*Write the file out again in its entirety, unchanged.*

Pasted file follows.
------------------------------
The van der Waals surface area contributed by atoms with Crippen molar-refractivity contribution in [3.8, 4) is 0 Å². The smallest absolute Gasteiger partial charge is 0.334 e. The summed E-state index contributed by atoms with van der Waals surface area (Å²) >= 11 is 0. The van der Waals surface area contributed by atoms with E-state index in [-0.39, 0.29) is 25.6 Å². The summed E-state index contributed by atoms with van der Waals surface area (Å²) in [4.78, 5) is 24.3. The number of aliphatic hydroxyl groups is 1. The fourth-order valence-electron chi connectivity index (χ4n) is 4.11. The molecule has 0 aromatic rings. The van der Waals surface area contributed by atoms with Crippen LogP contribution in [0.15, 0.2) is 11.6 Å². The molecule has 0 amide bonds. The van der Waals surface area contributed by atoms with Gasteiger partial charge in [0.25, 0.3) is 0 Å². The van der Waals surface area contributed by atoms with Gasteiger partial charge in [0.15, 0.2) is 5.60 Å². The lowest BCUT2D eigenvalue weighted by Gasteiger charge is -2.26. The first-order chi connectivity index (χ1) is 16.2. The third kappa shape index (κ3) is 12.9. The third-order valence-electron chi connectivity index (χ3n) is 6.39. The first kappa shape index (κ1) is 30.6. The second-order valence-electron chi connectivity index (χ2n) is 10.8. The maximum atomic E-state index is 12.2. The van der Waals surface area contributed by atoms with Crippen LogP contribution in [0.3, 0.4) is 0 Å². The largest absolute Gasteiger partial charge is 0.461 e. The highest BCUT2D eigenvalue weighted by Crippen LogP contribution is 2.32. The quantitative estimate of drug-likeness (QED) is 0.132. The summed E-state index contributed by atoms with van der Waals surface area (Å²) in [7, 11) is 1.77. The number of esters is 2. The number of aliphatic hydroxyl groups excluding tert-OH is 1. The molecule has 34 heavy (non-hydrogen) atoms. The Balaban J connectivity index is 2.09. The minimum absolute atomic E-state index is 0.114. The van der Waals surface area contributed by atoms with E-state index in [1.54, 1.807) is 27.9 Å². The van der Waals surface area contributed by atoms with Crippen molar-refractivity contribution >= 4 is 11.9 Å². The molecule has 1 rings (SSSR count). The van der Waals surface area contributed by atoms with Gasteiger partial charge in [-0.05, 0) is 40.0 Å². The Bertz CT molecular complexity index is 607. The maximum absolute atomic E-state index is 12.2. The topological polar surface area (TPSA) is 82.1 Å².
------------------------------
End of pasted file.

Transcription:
The van der Waals surface area contributed by atoms with Crippen molar-refractivity contribution in [3.8, 4) is 0 Å². The smallest absolute Gasteiger partial charge is 0.334 e. The summed E-state index contributed by atoms with van der Waals surface area (Å²) >= 11 is 0. The van der Waals surface area contributed by atoms with E-state index in [-0.39, 0.29) is 25.6 Å². The summed E-state index contributed by atoms with van der Waals surface area (Å²) in [4.78, 5) is 24.3. The number of aliphatic hydroxyl groups is 1. The fourth-order valence-electron chi connectivity index (χ4n) is 4.11. The molecule has 0 aromatic rings. The van der Waals surface area contributed by atoms with Crippen LogP contribution in [0.15, 0.2) is 11.6 Å². The molecule has 0 amide bonds. The van der Waals surface area contributed by atoms with Gasteiger partial charge in [0.25, 0.3) is 0 Å². The van der Waals surface area contributed by atoms with Gasteiger partial charge in [0.15, 0.2) is 5.60 Å². The lowest BCUT2D eigenvalue weighted by Gasteiger charge is -2.26. The first-order chi connectivity index (χ1) is 16.2. The third kappa shape index (κ3) is 12.9. The third-order valence-electron chi connectivity index (χ3n) is 6.39. The first kappa shape index (κ1) is 30.6. The second-order valence-electron chi connectivity index (χ2n) is 10.8. The maximum atomic E-state index is 12.2. The van der Waals surface area contributed by atoms with Crippen LogP contribution in [0.3, 0.4) is 0 Å². The largest absolute Gasteiger partial charge is 0.461 e. The highest BCUT2D eigenvalue weighted by Crippen LogP contribution is 2.32. The quantitative estimate of drug-likeness (QED) is 0.132. The summed E-state index contributed by atoms with van der Waals surface area (Å²) in [7, 11) is 1.77. The number of esters is 2. The number of aliphatic hydroxyl groups excluding tert-OH is 1. The molecule has 34 heavy (non-hydrogen) atoms. The Balaban J connectivity index is 2.09. The minimum absolute atomic E-state index is 0.114. The van der Waals surface area contributed by atoms with E-state index in [1.54, 1.807) is 27.9 Å². The van der Waals surface area contributed by atoms with Crippen molar-refractivity contribution >= 4 is 11.9 Å². The molecule has 1 rings (SSSR count). The van der Waals surface area contributed by atoms with Gasteiger partial charge in [-0.05, 0) is 40.0 Å². The Bertz CT molecular complexity index is 607. The maximum absolute atomic E-state index is 12.2. The topological polar surface area (TPSA) is 82.1 Å².